Dialogue Scenario Editor
An author / communication expert can develop a dialogue between a virtual character and a player / user in this tool.
A dialogue consists of statements between a player and a virtual character, in which a player choose between various pre-specified statements. The editor balances usability for a non-programming (communications) expert and expressiveness of the constructs in which a scenario can be expressed.
A communication expert / author develops a communication scenario as a directed acyclic graph of steps. A scenario can be used for dialogue in a game /simulation.
The editor has the following basic features:
- Develop a conversation between a virtual character (computer node) and a player as a graph. The graph is from top to bottom in time.
- Choices for a player are as multiple player statements from a computer node.
- Each player statement choice leads to a score, and effects like emotions in the virtual character.
- A statement can have a condition.
A domain expert can then export valid scenarios in XML format. Scripts may be saved locally and imported to modify and continue development.<p class="asset-property"><span class="text-caption">Detailed description:</span> <p>Conversations can be structured at a higher level of abstractions in subjects. A subject on the horizontal level is interleaving with another subject(s) on the same level. During the simulation a player is presented with statement choices from within these interleaving subjects without a predetermined order. This is useful when a player should communicate with a virtual character on multiple subjects, but the order in which statements within these subjects are followed is not important. A subject may be marked as optional, which means that the subject may be skipped in simulation. </p> <p>Subject variability is augmented with statement variability. In addition to conditionality in nodes, three features that a scenario author may specify on a computer statement are ‘Jump to another subject’, ‘Early end of scenario’ and ‘End of scenario’. </p> <p>A ‘jump’ indicates whether it is allowed to jump from this node to another node in a subject in this interleave level. An ‘early end of subject’ indicates that it is allowed to go from this node to a node in one of subjects at the same interleave level and if there are no other subjects in the same interleave, that it is possible to jump to a node in a subject in the next interleave. An ‘end of scenario’ indicates that the scenario is terminated after this statement. A combination of these features allows for variability and expressiveness in a scenario. </p> <p>A domain expert can then export valid scenarios in XML format. Scripts may be saved locally and imported to modify and continue development. The output of the editor, a dialogue, is stored as an XML file that follows the schema:<br /> <a href="https://github.com/UUDSL/scenario/blob/master/scenarioLanguage.xsd">https://github.com/UUDSL/scenario/blob/master/scenarioLanguage.xsd</a></p> </p>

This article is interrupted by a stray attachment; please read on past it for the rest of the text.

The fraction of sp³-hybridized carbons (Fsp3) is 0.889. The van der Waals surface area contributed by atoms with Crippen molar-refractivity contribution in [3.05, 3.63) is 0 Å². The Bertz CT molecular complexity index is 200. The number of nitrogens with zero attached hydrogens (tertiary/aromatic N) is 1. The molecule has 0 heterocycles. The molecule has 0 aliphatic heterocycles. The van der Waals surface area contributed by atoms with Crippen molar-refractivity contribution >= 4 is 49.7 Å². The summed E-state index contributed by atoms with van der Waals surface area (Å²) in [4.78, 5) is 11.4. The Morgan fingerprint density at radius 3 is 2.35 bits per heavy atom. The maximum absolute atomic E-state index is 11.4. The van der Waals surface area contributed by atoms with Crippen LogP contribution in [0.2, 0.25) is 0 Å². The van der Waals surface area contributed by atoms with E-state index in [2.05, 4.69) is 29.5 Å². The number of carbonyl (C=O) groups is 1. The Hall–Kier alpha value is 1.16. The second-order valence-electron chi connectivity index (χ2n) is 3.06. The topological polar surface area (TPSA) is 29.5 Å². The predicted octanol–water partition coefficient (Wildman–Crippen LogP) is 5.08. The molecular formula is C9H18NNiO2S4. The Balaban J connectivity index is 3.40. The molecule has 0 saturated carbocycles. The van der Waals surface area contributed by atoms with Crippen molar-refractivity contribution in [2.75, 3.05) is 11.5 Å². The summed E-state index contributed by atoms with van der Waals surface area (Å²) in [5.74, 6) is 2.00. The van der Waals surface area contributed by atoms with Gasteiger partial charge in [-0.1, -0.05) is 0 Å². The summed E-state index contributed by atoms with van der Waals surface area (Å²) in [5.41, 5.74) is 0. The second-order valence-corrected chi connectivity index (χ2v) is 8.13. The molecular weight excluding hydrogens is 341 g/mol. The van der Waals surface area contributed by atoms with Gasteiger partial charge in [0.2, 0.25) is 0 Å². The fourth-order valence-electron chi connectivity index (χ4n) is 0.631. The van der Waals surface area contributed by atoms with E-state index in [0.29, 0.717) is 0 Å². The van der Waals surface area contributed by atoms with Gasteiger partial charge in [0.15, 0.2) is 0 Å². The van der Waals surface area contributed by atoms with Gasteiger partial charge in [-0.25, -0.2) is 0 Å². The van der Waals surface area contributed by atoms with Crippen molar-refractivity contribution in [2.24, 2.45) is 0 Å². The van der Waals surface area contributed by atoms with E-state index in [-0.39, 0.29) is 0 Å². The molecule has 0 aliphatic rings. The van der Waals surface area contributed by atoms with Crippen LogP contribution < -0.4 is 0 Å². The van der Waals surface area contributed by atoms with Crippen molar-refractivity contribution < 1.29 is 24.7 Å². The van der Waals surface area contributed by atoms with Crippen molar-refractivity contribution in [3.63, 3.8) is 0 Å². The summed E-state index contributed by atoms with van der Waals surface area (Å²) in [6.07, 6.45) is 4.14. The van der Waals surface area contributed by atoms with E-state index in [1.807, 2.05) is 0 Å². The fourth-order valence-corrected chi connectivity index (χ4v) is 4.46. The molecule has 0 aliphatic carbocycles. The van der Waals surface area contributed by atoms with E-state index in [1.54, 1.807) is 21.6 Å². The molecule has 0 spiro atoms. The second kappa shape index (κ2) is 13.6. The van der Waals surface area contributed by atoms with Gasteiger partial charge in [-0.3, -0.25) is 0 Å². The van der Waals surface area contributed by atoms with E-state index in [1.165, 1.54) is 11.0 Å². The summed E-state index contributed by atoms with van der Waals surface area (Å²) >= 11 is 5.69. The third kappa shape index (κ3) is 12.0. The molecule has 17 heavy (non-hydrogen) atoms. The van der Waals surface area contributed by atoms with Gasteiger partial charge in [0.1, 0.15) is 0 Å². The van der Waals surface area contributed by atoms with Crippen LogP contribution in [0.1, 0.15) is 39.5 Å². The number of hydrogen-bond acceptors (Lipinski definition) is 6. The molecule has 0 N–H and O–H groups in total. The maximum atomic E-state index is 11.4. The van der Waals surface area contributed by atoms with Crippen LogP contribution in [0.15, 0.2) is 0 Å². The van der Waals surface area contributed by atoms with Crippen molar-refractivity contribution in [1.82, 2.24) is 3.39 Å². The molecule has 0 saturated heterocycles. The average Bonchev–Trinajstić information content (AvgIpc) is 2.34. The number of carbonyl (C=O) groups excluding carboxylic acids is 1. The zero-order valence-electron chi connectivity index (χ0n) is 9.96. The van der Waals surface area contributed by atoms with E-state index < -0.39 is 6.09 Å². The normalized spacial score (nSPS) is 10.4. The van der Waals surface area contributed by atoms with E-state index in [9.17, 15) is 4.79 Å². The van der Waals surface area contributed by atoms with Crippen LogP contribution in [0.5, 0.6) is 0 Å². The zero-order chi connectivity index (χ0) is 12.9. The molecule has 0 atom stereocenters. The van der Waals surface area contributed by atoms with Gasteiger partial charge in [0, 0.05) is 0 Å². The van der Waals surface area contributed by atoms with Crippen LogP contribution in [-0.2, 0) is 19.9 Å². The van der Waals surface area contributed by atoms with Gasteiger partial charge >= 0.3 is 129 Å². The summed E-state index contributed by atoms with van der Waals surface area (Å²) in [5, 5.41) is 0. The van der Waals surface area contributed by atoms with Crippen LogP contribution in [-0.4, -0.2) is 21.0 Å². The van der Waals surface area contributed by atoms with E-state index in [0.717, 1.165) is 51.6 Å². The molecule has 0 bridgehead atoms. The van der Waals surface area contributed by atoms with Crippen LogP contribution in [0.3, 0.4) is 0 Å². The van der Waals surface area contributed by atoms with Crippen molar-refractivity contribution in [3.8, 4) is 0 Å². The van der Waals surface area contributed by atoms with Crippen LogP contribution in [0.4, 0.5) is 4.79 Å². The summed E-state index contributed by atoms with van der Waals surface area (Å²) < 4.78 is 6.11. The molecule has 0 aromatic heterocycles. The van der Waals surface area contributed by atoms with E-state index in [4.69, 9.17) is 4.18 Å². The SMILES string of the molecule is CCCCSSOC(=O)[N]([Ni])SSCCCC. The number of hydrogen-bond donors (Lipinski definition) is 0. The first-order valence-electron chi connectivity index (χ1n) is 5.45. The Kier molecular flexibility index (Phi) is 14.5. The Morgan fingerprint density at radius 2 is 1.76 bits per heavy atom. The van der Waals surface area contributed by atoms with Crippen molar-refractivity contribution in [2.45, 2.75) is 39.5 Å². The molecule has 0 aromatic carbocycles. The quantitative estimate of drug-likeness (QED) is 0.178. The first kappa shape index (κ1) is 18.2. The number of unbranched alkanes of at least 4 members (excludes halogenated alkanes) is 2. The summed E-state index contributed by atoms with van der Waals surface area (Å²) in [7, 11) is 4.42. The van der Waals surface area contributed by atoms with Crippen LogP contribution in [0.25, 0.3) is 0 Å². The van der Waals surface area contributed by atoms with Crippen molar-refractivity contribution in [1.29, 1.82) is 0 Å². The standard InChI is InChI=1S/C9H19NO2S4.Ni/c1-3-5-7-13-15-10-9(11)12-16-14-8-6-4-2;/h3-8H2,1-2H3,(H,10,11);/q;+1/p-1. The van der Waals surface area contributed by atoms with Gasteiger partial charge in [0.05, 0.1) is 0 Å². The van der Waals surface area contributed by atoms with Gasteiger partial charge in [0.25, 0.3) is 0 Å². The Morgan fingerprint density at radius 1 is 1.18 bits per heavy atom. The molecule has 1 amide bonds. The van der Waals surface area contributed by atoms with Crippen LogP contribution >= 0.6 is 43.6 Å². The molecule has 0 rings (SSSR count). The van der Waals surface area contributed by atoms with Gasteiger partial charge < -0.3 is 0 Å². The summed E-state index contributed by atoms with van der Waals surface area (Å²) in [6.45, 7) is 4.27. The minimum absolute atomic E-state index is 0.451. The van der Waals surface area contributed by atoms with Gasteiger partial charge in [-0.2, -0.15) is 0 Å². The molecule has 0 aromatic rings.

Jun 30, 2016
With the latest release (v4.0) of the component, an instance of this editor can be configured catering to the specific needs of a game developer. A game developer can specify virtual character(s), properties (e.g. name of a character) and parameters (e.g. score) specific to their game needs.
• Scores and emotions can be configured as parameters of scenarios, which can be modified at a statement.
• Properties of a scenario can be configured. For example, you can specify the name of a character.
Apache 2.0 (Apache License 2.0)